Good

A leading concert pianist has won the right to publish a harrowing account of extreme sexual abuse at his prep school as Britain’s highest court decisively rejected the idea that fear of causing distress or offence to others should be allowed to limit free speech.

That has really a rather large knock on effect over those offended by microaggressions and on Twitter etc, doesn’t it? Even on the critiquing of certain religions….

They added: “It is difficult to envisage any circumstances in which speech which is not deceptive, threatening or possibly abusive, could give rise to liability in tort for wilful infringement of another’s right to personal safety.”

Hurrah….libel, incitement to violence and that’s yer lot on limiting free speech.

22 comments on “Good

  1. Better hold fire, because the universities are currently losing the battle against ‘triggering’ in texts and publication of grades…

  2. It took more than seven months to overturn this ruling. Justice delayed is justice denied.

  3. Tort is a matter of Civil Law. Hate Speech is a matter of Criminal Law. Don’t get your hopes up that Hate Speech is any more (criminally) lawful than it was last week.

  4. No, that’s the one. They’re using the same headline Heat magazine would. The really important thing is that he’s a friend of a sleb. Considering the details of the story, that’s demeaning, both to Rhodes’ experiences and to the readers’ intelligence.

  5. Yeah, what has Cumberbatch got to do with this?

    The mystery to me was why the boy’s mother didn’t consider just not letting him read the book to be a solution.

  6. > The mystery to me was why the boy’s mother didn’t consider just not letting him read the book to be a solution.

    I think the clue here lies in the fact that Rhodes’s childhood abuse led to the break-up of his marriage. That doesn’t imply that his ex-wife is very nice.

    I strongly suspect that she was using their son because that’s where the available relevant law was, but her real reason for wanting publication stopped was all about her.

  7. Indeed, it seems likely that the ex-wife just wanted revenge. The more traditional action is to sue for half the income from the book, as per the ex-wife of Ecotricity owner Dale Vince.

  8. Well, she clearly didn’t want the income. Difficult to know what’s going on in her head, but one thing that would explain her behaviour would be that she looks down on her husband for having been abused and doesn’t want people to know that she was married to a victim. In which case, I’m glad that her court action has given the book so much extra publicity.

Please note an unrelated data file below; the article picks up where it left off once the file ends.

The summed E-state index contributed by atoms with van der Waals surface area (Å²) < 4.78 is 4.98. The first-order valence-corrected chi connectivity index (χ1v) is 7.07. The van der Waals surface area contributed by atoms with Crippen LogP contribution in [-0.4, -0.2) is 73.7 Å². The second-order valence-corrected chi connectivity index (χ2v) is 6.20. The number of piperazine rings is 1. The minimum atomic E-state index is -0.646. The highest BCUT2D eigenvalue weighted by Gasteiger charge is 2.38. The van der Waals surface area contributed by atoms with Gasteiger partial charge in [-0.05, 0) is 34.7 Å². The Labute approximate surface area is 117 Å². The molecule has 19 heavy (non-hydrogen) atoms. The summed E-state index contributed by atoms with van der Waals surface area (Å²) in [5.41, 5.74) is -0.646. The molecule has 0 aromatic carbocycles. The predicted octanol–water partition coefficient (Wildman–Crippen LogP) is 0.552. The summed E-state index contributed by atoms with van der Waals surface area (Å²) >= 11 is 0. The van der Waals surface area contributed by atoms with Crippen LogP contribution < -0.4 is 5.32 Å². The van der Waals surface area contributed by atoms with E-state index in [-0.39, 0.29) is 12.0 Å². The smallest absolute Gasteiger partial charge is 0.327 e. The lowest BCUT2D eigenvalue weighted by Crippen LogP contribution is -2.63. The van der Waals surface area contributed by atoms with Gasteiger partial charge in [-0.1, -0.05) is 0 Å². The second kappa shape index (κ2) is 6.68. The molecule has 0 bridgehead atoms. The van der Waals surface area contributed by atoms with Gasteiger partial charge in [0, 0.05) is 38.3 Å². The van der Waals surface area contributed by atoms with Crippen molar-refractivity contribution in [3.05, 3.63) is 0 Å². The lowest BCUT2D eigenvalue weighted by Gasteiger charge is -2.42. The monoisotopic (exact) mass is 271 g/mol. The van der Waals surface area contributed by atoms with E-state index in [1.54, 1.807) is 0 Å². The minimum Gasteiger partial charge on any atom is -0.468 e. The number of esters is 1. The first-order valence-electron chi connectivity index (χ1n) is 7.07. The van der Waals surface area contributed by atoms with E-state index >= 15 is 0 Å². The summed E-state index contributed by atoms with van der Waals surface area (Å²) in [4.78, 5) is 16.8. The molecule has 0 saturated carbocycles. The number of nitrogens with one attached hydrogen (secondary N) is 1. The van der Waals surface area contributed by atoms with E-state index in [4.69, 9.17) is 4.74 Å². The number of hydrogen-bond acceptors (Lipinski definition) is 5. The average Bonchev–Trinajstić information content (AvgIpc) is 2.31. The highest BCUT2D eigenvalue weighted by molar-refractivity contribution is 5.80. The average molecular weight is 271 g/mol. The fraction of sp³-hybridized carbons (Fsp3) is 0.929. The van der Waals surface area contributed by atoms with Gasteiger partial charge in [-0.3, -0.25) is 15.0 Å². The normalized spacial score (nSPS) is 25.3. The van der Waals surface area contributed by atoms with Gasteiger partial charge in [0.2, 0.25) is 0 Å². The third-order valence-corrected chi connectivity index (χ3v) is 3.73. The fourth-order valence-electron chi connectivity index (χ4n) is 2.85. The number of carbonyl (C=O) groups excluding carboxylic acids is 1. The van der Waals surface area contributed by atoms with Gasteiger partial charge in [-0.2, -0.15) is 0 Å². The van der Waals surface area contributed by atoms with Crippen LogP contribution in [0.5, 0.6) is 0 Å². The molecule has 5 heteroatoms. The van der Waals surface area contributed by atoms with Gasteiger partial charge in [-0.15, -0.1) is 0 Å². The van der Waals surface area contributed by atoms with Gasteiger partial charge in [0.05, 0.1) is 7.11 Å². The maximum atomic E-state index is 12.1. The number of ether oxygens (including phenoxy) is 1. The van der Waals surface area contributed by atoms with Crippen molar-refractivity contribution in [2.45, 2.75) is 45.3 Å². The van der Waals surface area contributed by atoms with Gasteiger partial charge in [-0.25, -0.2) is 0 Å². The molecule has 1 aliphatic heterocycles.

If my wife were to reveal that she’d been a victim of such horrific abuse as a child, I wouldn’t respond with “I want a divorce.” What sort of a person does?

  9. In the USA, ‘prior restraint’ of speech is just about absolutely prohibited. The wife never would have got an injunction.

  10. Squander Two – “If my wife were to reveal that she’d been a victim of such horrific abuse as a child, I wouldn’t respond with “I want a divorce.” What sort of a person does?”

    Good question and while I do not think highly of modern divorcees, it is possible she thinks it is not true. If she thought that he was making it all up, she might well not want him publishing this book. She may also eventually have had enough and so sued for divorce.

    People with borderline personality disorders are difficult. Not that I am suggesting any of this applies here. But none of these allegations were tested in court. It is just his word against that of a dead man.

  11. “A leading concert pianist has won the right to publish”

    No. If it has to be won, it is not a right.

  12. Tim, interesting case this one. Would be very interested in reading the relevant report. I don’t think it’s run its course.

  13. > It is just his word against that of a dead man.

    No it isn’t. Who raped him is just his word against that of a dead man. Whether he was raped seems pretty clear, unless we’re going to suggest that a six-year-old faked his own brutal rape so effectively that he required spinal surgery for the injuries.

  14. Squander Two – “No it isn’t. Who raped him is just his word against that of a dead man. Whether he was raped seems pretty clear, unless we’re going to suggest that a six-year-old faked his own brutal rape so effectively that he required spinal surgery for the injuries.”

    Yes it is. The rapes went on for years. How does no one notice rape that causes injuries requiring spinal surgery? Did they continue after the surgery? We don’t know. All we can say is that he alleges rape. And that at some point during his childhood, he had spinal surgery.

    Lots of things might cause a need for such surgery. We only have his word that it was the rapes. Which went on for years.

  15. He had injuries some of which required spinal surgery. Some, not all.

    > Lots of things might cause a need for such surgery. We only have his word that it was the rapes.

    No, lots of things might cause a need for spinal surgery, if the only description we’re giving of the surgery is “spinal”. Presumably, you’ve spoken to Rhodes’s doctors and got all the details of their assessment of his particular injuries. Oh, no, of course you haven’t.

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